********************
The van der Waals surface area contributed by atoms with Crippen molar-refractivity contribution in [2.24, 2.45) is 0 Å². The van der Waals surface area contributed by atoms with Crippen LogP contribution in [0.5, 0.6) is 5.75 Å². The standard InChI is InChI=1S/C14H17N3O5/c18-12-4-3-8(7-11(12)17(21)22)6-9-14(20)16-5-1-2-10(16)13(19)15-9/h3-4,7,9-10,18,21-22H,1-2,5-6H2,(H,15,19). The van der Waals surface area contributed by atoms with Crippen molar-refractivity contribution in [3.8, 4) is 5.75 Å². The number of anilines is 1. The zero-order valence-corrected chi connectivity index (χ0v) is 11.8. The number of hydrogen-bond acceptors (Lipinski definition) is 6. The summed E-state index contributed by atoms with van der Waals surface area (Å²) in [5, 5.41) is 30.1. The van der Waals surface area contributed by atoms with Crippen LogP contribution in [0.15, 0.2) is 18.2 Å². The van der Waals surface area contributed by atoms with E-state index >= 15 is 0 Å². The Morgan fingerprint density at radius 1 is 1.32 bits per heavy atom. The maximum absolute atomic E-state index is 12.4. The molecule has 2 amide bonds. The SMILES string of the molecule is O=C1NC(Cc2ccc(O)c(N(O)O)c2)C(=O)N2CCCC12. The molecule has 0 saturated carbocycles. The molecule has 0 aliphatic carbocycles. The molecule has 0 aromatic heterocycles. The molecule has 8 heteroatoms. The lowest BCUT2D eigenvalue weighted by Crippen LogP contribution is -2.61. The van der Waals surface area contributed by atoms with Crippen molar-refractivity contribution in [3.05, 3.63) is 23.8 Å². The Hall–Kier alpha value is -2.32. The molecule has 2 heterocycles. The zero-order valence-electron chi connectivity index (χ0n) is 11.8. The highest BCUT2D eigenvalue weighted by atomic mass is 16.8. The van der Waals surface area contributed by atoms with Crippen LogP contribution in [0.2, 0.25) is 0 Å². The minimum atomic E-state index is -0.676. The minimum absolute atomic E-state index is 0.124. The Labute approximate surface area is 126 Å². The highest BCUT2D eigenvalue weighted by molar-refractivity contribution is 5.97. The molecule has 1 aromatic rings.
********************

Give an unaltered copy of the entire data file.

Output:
The van der Waals surface area contributed by atoms with Crippen molar-refractivity contribution in [2.24, 2.45) is 0 Å². The van der Waals surface area contributed by atoms with Crippen LogP contribution in [0.5, 0.6) is 5.75 Å². The standard InChI is InChI=1S/C14H17N3O5/c18-12-4-3-8(7-11(12)17(21)22)6-9-14(20)16-5-1-2-10(16)13(19)15-9/h3-4,7,9-10,18,21-22H,1-2,5-6H2,(H,15,19). The van der Waals surface area contributed by atoms with Crippen molar-refractivity contribution in [3.8, 4) is 5.75 Å². The number of anilines is 1. The zero-order valence-corrected chi connectivity index (χ0v) is 11.8. The number of hydrogen-bond acceptors (Lipinski definition) is 6. The summed E-state index contributed by atoms with van der Waals surface area (Å²) in [5, 5.41) is 30.1. The van der Waals surface area contributed by atoms with Crippen LogP contribution in [0.15, 0.2) is 18.2 Å². The van der Waals surface area contributed by atoms with E-state index >= 15 is 0 Å². The Morgan fingerprint density at radius 1 is 1.32 bits per heavy atom. The maximum absolute atomic E-state index is 12.4. The molecule has 2 amide bonds. The SMILES string of the molecule is O=C1NC(Cc2ccc(O)c(N(O)O)c2)C(=O)N2CCCC12. The molecule has 0 saturated carbocycles. The molecule has 0 aliphatic carbocycles. The molecule has 0 aromatic heterocycles. The molecule has 8 heteroatoms. The lowest BCUT2D eigenvalue weighted by Crippen LogP contribution is -2.61. The van der Waals surface area contributed by atoms with Crippen molar-refractivity contribution in [3.05, 3.63) is 23.8 Å². The Hall–Kier alpha value is -2.32. The molecule has 2 heterocycles. The zero-order valence-electron chi connectivity index (χ0n) is 11.8. The highest BCUT2D eigenvalue weighted by atomic mass is 16.8. The van der Waals surface area contributed by atoms with Crippen LogP contribution in [0.2, 0.25) is 0 Å². The minimum atomic E-state index is -0.676. The minimum absolute atomic E-state index is 0.124. The Labute approximate surface area is 126 Å². The highest BCUT2D eigenvalue weighted by molar-refractivity contribution is 5.97. The molecule has 1 aromatic rings.